by Mary Harrington
Friday, 20
January 2023
Event
10:37

Transhumanism is already here

But the promise of utopia has failed to materialise
by Mary Harrington

At an UnHerd event last night, columnist Mary Harrington and Oxford University AI ethicist Elise Bohan, author of Future Superhuman, came together to discuss transhumanism — the idea that human limits such as longevity and cognition can be pushed back using technology. Is this a utopian vision of a better future or a dystopian nightmare? Below, Mary’s opening remarks are republished in full:

I hope Elise would agree, broadly speaking, with my working definition of transhumanism. A worldview in which ‘human nature’ has no special cultural or political status. And in which it’s not just legitimate but morally necessary to use technology — especially biotechnology — to improve on that nature.


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When we talk about transhumanism, the temptation is to depict this as an exciting (or frightening) possible future, but in any case one that hasn’t really happened yet.

Another point on which I hope Elise and I would agree is that this is the wrong way to look at it. Transhumanism is already here. In fact it’s so well-established that there’s arguably no point in debating its pros and cons. So: congratulations, Elise. Your side already won. End of debate, we can all go and have a drink.

I’m joking, of course. There’s lots to talk about! Not least, what we can infer from how the transhumanist era is going so far.

This era began in the mid-twentieth century, with a biomedical innovation that radically changed what it is to be a human, in the human social order: reproductive technology.

The Pill was the first transhumanist technology: it set out not to fix something that was wrong with ‘normal’ human physiology — in the ameliorative sense of medicine up to that point — but instead it introduced a whole new paradigm. It set out to interrupt normal in the interests of individual freedom.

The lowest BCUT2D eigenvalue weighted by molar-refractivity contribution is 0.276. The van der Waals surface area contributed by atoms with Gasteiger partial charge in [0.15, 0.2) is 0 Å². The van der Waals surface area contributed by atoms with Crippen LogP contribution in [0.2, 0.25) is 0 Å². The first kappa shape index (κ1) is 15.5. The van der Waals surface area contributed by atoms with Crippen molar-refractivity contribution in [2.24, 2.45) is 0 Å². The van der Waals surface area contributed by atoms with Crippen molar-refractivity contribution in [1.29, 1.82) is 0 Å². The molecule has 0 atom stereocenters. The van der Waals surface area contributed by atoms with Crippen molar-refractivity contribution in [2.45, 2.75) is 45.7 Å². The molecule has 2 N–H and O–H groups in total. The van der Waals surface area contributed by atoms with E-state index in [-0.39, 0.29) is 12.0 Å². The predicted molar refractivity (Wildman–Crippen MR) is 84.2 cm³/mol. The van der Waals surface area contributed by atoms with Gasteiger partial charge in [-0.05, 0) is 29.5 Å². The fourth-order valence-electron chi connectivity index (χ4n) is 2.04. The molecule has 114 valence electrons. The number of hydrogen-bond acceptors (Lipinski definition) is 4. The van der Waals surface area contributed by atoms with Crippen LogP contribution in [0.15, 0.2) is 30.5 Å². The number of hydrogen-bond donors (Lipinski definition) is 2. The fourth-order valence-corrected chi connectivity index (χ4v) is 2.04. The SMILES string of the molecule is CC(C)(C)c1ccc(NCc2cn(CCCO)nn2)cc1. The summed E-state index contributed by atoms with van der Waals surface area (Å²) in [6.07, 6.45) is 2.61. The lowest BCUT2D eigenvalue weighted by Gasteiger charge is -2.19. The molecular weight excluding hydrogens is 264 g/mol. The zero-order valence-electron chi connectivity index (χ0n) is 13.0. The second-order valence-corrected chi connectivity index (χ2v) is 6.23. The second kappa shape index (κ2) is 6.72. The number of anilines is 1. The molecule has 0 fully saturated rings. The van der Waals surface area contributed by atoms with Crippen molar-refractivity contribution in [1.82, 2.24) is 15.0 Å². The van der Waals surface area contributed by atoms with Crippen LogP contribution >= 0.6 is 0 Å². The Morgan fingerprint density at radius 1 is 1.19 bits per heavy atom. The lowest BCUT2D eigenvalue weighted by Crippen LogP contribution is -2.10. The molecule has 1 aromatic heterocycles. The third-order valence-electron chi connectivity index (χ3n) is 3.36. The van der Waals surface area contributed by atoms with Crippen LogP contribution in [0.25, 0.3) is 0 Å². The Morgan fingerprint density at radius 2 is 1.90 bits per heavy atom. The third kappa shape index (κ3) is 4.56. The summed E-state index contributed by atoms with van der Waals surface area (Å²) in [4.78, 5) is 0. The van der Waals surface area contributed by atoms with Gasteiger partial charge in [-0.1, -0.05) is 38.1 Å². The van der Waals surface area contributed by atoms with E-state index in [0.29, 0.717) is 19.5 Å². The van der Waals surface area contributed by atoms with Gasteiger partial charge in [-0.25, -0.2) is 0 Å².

At one point in Future Superhuman Elise notes that avowed transhumanist women are rarer than men. She postulates (I’m paraphrasing) that this is because men are typically more abstract, systemic thinkers.

But I’d say on the contrary, the reason transhumanist women seem so rare is that they’re so common they don’t read as transhumanist.

Nearly every adult woman in the developed world has implicitly accepted the belief that full adult female personhood is structurally reliant on technologies that interrupt normal female fertility. And by the definition I opened with, that makes nearly every adult woman in the developed world a transhumanist.

So, how’s the transhumanist era going? The Pill was legalised in 1960 in America, and 1961 in Britain. So we have more than six decades’ worth of data on how transhumanist practice measures up to transhumanist theory.

What I suggest we can infer from the story so far in that instance is that trying to re-engineer our physiology – our nature, if you will – in the interests of freedom, progress, or whatever other name you give utopia doesn’t deliver that utopia.

Or, rather, it does, kind of. But this utopia arrives asymmetrically, depending on where you sit in the socioeconomic hierarchy. And where technology is used to “liberate” us from the kind of givens — such as normal female fertility — that were previously managed, pragmatically, by social or legal norms, what replaces it isn’t a human ‘person’ free from ‘nature’ but a market in which that ‘nature’ becomes a set of supply and demand problems.

In the case of sex, the transhumanist Pill revolution didn’t deliver (as the feminist Shulamith Firestone imagined) a polymorphous liberation of human sexuality. Or it did, but under the sign of commerce. We got the so-called “sexual marketplace” in which normative asymmetries in male and female mating preferences reappear in cartoon form, as market opportunities or as strategic weaknesses to be weaponised in a contest for personal gain. Or, straightforwardly, as commodities to buy, sell, or exploit.

Meanwhile, if those at the top of the food chain are relatively well-placed to thrive in this “marketplace”, those at the bottom — impoverished, racialised, trafficked or otherwise vulnerable people, particularly women — are far more likely to become commodities themselves.

I would argue further that the same logic will be likely to hold for any other embodied limit you destroy via biotech. I predict that should we find a “cure” for ageing, it won’t be universally available. It will be prohibitively expensive, and serve primarily as a tool for further consolidating wealth and power.

Perhaps it will require harvesting tissue from others. The fertility industry already has a thriving market for gametes or ‘reproductive services’ or renting somebody else’s womb. But so far it’s not rich, well-connected people who sell themselves in this way. Research is already being done into blood transfusions as an anti-ageing treatment, and you can be sure that should it flourish, it won’t be rich people selling their plasma either.